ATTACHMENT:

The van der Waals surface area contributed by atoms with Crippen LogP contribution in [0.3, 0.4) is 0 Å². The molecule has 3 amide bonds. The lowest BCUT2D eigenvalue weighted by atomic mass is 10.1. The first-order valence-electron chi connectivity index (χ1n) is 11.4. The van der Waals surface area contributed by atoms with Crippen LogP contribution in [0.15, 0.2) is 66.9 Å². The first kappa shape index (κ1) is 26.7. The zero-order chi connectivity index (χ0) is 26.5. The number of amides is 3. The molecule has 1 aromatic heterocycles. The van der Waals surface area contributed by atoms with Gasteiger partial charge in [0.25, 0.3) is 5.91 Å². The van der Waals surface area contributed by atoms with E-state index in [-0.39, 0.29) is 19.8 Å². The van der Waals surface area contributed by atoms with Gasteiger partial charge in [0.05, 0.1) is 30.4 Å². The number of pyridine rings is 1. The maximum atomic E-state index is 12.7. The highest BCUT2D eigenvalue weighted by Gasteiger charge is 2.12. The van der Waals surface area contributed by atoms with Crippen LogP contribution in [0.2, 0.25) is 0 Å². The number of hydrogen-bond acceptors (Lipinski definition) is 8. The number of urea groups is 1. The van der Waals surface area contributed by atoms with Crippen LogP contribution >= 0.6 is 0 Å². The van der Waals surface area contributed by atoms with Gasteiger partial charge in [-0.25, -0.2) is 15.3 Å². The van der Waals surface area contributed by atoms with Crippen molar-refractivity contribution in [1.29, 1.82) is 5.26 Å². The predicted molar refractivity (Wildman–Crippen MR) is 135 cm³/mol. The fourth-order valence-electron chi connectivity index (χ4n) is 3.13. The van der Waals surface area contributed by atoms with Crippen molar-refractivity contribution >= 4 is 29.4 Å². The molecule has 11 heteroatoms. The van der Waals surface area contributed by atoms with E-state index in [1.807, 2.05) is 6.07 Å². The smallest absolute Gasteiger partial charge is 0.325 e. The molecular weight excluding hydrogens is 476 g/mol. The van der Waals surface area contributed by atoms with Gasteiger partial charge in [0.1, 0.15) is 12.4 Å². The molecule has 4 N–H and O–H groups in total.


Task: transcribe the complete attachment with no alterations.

The van der Waals surface area contributed by atoms with Crippen LogP contribution in [0.3, 0.4) is 0 Å². The molecule has 3 amide bonds. The lowest BCUT2D eigenvalue weighted by atomic mass is 10.1. The first-order valence-electron chi connectivity index (χ1n) is 11.4. The van der Waals surface area contributed by atoms with Crippen LogP contribution in [0.15, 0.2) is 66.9 Å². The first kappa shape index (κ1) is 26.7. The zero-order chi connectivity index (χ0) is 26.5. The number of amides is 3. The molecule has 1 aromatic heterocycles. The van der Waals surface area contributed by atoms with Gasteiger partial charge in [0.25, 0.3) is 5.91 Å². The van der Waals surface area contributed by atoms with E-state index in [-0.39, 0.29) is 19.8 Å². The van der Waals surface area contributed by atoms with Gasteiger partial charge in [0.05, 0.1) is 30.4 Å². The number of pyridine rings is 1. The maximum atomic E-state index is 12.7. The highest BCUT2D eigenvalue weighted by Gasteiger charge is 2.12. The van der Waals surface area contributed by atoms with Crippen LogP contribution in [0.2, 0.25) is 0 Å². The number of hydrogen-bond acceptors (Lipinski definition) is 8. The number of urea groups is 1. The van der Waals surface area contributed by atoms with Crippen LogP contribution >= 0.6 is 0 Å². The van der Waals surface area contributed by atoms with Gasteiger partial charge in [-0.25, -0.2) is 15.3 Å². The van der Waals surface area contributed by atoms with Crippen molar-refractivity contribution in [1.29, 1.82) is 5.26 Å². The predicted molar refractivity (Wildman–Crippen MR) is 135 cm³/mol. The fourth-order valence-electron chi connectivity index (χ4n) is 3.13. The van der Waals surface area contributed by atoms with Crippen molar-refractivity contribution >= 4 is 29.4 Å². The molecule has 11 heteroatoms. The van der Waals surface area contributed by atoms with E-state index in [1.807, 2.05) is 6.07 Å². The smallest absolute Gasteiger partial charge is 0.325 e. The molecular weight excluding hydrogens is 476 g/mol. The van der Waals surface area contributed by atoms with Gasteiger partial charge in [0.1, 0.15) is 12.4 Å². The molecule has 4 N–H and O–H groups in total.